The whole issue of "rights" is hazy when it comes to controlled substances, and cigarettes are especially so because they can be harmful to people other than the user. Business owners do not have the right to allow whatever they want in their establishments just because they own them. There are plenty of restrictions in place already and smoking may just be the next one.

I know this is probably not a satisfactory answer, but I know there's nothing I can say that will satisfy everyone.

May 31, 2009 at 10:58 PM 
Anonymous James Nellis, Clarkston said...

There's nothing "hazy" about telling someone they no longer can allow a legal activity to take place on their private property. It clearly represents a violation of their property rights.

The lazy thinkers always frame this as a smoker vs. non-smoker debate and refuse to acknowledge the business owner. They have no choice, nor principles, because to do so would destroy their argument. All rights originate from ownership and therefore, you can not claim a "right" to clean air, simply by occupying a seat on someone's property. Your rights are exercised when you choose to enter or avoid said business.

But, your weakest statement, has to be this, "Business owners do not have the right to allow whatever they want in their establishments just because they own them."

Actually, they should have the "right", but they like so many other things in our lives, have been eroded by an overreaching ever growing government.

June 1, 2009 at 7:09 AM 
Blogger Andrew DuPont said...

Well James, I can see you feel very strongly about this and I appreciate you sharing your thoughts. I'm definitely not refusing to acknowledge business owners so I would hope the lazy thinker comment is not directed at me.

I do disagree though, and don't think it's an issue you and I will ever see eye to eye on.

I stand by my statement, even if it is my weakest. Take alcohol for example. Just because you own a business doesn't mean you can sell alcohol, you need a license, and even then there are restrictions on when and to whom you can sell it. Because it's a controlled substance, doing business with it is not a right, it's a privilege, and one that can be taken away if the business owner doesn't play by the rules. Likewise, you cannot just set up shop and start distributing prescription medications just because you own the place.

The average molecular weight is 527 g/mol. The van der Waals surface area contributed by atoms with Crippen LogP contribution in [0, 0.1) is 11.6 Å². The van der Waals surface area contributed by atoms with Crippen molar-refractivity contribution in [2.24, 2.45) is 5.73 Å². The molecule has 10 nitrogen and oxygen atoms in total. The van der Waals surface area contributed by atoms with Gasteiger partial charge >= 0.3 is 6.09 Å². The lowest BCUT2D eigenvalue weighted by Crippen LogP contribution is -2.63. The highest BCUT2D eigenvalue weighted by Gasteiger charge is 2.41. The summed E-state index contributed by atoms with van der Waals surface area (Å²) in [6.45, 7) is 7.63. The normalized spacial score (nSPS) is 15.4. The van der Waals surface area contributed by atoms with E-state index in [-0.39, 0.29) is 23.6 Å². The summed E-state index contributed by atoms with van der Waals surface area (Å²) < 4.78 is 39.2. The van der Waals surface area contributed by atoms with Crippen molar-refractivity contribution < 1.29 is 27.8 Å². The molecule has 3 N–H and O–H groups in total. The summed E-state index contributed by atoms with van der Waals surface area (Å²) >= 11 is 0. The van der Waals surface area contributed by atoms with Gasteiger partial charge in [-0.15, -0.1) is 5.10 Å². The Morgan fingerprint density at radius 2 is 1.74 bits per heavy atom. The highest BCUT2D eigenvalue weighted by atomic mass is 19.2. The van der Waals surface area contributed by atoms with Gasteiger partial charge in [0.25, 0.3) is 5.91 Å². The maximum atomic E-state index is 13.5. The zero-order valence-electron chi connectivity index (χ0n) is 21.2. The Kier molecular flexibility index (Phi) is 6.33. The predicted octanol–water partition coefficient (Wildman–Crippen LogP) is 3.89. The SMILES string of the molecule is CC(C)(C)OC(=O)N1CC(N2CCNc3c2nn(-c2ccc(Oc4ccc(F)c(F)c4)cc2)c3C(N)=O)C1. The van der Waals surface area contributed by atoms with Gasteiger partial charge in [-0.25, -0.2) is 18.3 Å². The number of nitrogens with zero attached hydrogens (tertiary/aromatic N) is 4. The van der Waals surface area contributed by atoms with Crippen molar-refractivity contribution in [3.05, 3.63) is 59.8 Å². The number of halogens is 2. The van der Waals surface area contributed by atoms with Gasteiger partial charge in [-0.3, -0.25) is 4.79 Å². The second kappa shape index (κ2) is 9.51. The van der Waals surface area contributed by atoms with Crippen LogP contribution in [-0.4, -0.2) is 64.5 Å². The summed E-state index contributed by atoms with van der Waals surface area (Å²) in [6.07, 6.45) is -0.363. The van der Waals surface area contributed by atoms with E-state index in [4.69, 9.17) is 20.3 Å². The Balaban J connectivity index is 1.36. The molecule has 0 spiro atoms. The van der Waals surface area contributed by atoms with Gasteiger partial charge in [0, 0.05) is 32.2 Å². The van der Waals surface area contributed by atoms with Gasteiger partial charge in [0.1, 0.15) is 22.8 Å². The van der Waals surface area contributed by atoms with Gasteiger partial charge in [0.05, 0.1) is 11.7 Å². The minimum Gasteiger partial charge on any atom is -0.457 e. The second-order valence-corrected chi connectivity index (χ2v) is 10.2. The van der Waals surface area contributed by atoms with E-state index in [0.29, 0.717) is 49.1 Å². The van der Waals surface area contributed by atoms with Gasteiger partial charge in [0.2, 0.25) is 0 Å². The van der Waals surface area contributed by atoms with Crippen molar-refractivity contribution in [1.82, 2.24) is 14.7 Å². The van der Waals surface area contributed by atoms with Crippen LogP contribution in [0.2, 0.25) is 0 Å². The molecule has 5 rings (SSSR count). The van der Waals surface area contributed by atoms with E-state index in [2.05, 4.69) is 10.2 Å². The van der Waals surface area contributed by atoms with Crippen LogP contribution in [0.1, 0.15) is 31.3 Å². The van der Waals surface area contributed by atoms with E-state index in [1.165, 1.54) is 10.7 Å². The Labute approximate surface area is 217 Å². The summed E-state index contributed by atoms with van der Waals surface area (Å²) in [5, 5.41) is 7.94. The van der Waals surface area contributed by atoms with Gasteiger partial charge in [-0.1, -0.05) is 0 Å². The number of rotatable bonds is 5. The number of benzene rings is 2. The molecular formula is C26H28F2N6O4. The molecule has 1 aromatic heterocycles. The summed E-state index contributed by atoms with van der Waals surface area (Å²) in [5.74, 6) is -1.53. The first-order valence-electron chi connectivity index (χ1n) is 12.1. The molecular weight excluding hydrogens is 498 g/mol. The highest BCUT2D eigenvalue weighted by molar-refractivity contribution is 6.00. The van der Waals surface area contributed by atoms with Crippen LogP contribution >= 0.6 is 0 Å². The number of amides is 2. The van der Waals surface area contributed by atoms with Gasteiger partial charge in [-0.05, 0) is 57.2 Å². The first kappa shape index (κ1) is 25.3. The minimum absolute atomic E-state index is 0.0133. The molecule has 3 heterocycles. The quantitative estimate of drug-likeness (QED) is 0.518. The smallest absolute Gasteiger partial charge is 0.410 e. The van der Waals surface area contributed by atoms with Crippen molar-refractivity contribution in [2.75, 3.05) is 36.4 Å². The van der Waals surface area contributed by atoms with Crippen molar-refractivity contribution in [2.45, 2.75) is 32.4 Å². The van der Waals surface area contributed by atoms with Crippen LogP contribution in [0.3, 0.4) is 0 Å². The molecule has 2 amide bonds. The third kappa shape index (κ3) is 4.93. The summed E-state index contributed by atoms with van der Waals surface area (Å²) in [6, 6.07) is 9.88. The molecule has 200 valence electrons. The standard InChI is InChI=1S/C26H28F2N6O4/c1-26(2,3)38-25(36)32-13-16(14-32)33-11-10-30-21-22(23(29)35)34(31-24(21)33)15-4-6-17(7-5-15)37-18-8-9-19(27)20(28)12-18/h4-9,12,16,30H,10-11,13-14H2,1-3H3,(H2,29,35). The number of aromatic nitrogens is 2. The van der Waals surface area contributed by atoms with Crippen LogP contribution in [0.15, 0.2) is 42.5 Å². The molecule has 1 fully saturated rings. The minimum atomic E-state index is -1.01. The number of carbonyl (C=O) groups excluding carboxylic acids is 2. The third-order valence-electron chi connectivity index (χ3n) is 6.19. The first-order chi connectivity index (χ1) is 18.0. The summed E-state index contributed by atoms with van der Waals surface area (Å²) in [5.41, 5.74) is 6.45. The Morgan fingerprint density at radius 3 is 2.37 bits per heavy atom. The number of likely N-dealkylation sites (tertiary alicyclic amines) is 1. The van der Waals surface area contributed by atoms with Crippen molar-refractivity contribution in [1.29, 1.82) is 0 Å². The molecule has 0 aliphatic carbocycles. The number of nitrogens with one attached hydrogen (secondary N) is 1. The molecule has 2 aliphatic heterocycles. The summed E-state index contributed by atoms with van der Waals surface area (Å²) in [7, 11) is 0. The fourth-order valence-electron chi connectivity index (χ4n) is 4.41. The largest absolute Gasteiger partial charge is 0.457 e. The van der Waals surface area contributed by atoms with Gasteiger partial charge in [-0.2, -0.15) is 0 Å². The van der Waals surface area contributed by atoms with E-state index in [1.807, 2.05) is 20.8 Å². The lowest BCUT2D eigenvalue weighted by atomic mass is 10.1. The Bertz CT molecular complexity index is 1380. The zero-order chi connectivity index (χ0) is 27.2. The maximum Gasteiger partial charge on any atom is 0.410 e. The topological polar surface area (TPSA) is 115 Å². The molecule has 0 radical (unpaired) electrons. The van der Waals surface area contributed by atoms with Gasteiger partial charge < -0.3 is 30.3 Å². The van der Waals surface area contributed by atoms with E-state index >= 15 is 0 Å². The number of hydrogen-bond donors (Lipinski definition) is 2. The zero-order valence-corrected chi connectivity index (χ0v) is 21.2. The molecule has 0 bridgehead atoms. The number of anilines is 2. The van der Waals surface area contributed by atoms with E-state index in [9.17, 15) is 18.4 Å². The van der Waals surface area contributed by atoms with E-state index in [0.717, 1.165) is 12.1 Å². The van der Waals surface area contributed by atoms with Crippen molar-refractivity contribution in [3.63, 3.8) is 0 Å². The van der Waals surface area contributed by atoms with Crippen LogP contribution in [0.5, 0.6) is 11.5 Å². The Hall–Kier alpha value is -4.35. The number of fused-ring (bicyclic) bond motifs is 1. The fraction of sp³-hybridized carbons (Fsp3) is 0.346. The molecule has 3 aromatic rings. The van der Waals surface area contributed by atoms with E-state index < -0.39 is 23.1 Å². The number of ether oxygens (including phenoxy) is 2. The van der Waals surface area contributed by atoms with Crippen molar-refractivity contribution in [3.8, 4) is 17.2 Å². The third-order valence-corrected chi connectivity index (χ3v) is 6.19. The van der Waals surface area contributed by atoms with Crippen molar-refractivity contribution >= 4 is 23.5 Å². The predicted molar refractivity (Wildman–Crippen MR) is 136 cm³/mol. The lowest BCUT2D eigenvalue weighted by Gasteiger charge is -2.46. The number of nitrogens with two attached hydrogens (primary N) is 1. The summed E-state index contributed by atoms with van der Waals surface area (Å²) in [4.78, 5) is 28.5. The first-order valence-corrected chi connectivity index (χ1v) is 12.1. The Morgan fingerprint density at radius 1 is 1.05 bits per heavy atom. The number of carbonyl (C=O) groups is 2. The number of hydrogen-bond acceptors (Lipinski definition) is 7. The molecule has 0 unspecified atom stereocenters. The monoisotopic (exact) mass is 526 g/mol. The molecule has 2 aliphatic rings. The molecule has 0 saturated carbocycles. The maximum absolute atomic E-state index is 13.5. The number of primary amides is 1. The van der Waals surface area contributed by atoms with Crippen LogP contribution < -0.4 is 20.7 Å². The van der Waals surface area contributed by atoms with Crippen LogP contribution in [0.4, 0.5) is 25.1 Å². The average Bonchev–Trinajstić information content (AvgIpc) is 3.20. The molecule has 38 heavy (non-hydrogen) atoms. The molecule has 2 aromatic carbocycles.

Obviously tobacco is not the same thing, but as I mentioned before, it has the unique issue of being harmful to people other than the user. Can you think of any other activity that harms the people around the user that you are permitted to do in bars/restaurants, etc.?

I definitely disagree with the idea that all rights stem from property ownership. Life, liberty and the pursuit of happiness, the most basic rights everyone has, have nothing to do with if they own property or not.

But overall, your last statement shows why I think we'll just have to agree to disagree. You think ownership should grant certain rights, I don't. I can respect your reasoning even if I don't agree with it.

June 1, 2009 at 10:53 AM 
Anonymous James Nellis, Clarkston said...

"I definitely disagree with the idea that all rights stem from property ownership. Life, liberty and the pursuit of happiness, the most basic rights everyone has, have nothing to do with if they own property or not."

Who owns your body?

I hope you answer "I do". I will say again, "All rights are derived from ownership" You own your body and should be free to use or if you choose, abuse it. No one should be able to tell you how to live your life.

"Take alcohol for example. Just because you own a business doesn't mean you can sell alcohol, you need a license, and even then there are restrictions on when and to whom you can sell it. Because it's a controlled substance, doing business with it is not a right, it's a privilege, and one that can be taken away if the business owner doesn't play by the rules."

All this does is validate the statement from my previous post. You, like so many others, assume that simply because government has passed laws and regulations, those laws are necessary and just. That is a debate for another day, but you would be hard pressed to argue that most laws that are passed, don't violate someone's individual rights.

"I'm definitely not refusing to acknowledge business owners so I would hope the lazy thinker comment is not directed at me."

So, you claim you are acknowledging the business owner?

Then where are his rights factored into this discussion?

I have a question, I ask those individuals that support a smoking ban. I'd love to hear your answer.

Would you consider it a violation of the business owners rights if a coalition used the political arena to create legislation forcing him to permit smoking in his establishment?